A different kind of power play

COMMONSENSE - Marichu A. Villanueva (The Philippine Star) - June 16, 2021 - 12:00am

The Manila Electric Co. (Meralco) on Friday announced the increase on electricity rates effective this month due to the rise in the cost of power it sourced from the Wholesale Electricity Spot Market (WESM). As an electricity-distributing public utility, Meralco reiterated it does not earn from the pass-through charges such as the generation and transmission charges but merely acts as the collector of the bulk of charges in the monthly bills from its customers.

Meralco traced the surge of power demand from increased consumption of electricity during the summer months and the gradual recovery of the economy from the impact of the coronavirus disease 2019 (COVID-19) pandemic. Meralco official spokesman and vice president for corporate communications Joe Zaldarriaga explained these to us during the Kapihan sa Manila Bay virtual news forum last week.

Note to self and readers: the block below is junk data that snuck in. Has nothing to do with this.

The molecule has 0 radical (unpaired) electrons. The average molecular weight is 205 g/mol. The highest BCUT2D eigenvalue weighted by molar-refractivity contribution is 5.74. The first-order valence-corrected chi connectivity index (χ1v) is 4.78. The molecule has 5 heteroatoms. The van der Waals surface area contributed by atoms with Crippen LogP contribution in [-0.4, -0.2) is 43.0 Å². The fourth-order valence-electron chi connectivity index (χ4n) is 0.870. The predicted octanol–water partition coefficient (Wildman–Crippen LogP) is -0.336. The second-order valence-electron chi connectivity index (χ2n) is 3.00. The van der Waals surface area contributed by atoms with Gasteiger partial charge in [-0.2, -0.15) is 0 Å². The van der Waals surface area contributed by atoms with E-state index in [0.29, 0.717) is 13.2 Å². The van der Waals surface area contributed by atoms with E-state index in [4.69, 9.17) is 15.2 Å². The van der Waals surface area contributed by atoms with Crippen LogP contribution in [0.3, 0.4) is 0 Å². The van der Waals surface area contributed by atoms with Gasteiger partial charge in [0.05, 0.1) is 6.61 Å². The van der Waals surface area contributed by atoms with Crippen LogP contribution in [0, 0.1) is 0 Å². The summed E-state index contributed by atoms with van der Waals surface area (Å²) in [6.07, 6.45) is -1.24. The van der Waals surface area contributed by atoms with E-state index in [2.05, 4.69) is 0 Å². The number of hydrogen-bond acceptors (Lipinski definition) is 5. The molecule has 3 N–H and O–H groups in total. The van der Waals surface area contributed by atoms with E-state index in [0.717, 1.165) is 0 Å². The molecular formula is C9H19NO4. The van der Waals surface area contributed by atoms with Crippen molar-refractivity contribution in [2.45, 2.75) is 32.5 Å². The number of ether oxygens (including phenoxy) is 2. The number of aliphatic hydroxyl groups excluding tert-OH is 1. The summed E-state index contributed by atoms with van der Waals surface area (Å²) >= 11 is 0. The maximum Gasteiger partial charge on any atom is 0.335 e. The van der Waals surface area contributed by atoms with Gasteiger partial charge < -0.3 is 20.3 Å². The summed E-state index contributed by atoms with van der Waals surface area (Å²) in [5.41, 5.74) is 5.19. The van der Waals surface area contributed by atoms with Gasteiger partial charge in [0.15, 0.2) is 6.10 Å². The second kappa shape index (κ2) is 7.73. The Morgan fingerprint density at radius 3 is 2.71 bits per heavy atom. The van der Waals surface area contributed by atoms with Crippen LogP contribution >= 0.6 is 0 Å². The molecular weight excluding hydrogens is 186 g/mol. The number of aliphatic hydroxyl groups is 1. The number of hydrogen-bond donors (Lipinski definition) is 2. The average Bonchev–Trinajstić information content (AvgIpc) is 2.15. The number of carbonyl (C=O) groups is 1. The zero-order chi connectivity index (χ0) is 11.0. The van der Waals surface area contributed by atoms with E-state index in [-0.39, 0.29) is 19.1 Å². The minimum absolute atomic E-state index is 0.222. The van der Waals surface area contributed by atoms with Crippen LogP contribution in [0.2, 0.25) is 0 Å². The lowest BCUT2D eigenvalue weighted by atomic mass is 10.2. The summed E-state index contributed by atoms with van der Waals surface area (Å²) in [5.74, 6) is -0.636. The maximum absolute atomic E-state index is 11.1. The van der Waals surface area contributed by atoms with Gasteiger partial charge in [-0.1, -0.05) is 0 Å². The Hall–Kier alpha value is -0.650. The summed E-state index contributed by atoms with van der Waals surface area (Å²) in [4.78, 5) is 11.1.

Zaldarriaga noted the perked-up economic activities despite the lockdown starting last March and even more with subsequent easing to general community quarantine (GCQ) in the Meralco-franchised areas at the national capital region (NCR) plus bubble that included Bulacan, Cavite, Laguna and Rizal.

It reached peak last May 31 but due to insufficient operating reserves of the NGCP, it resulted to rotating blackouts in the Luzon Grid. Thus, the National Grid Corp. of the Philippines placed the Luzon Grid on either Yellow or Red Alerts from then on.

The Meralco rate hike this month came at the heels of the rotating blackouts implemented by the NGCP at the Luzon Grid. The Department of Energy (DOE) found out that as much as 4,000-megawatts (MWs), or equivalent to 30 or 40 percent total power supply went out of stream in the NGCP’s Luzon Grid allegedly due to the unplanned and unscheduled shutdowns of at least five baseload power plants.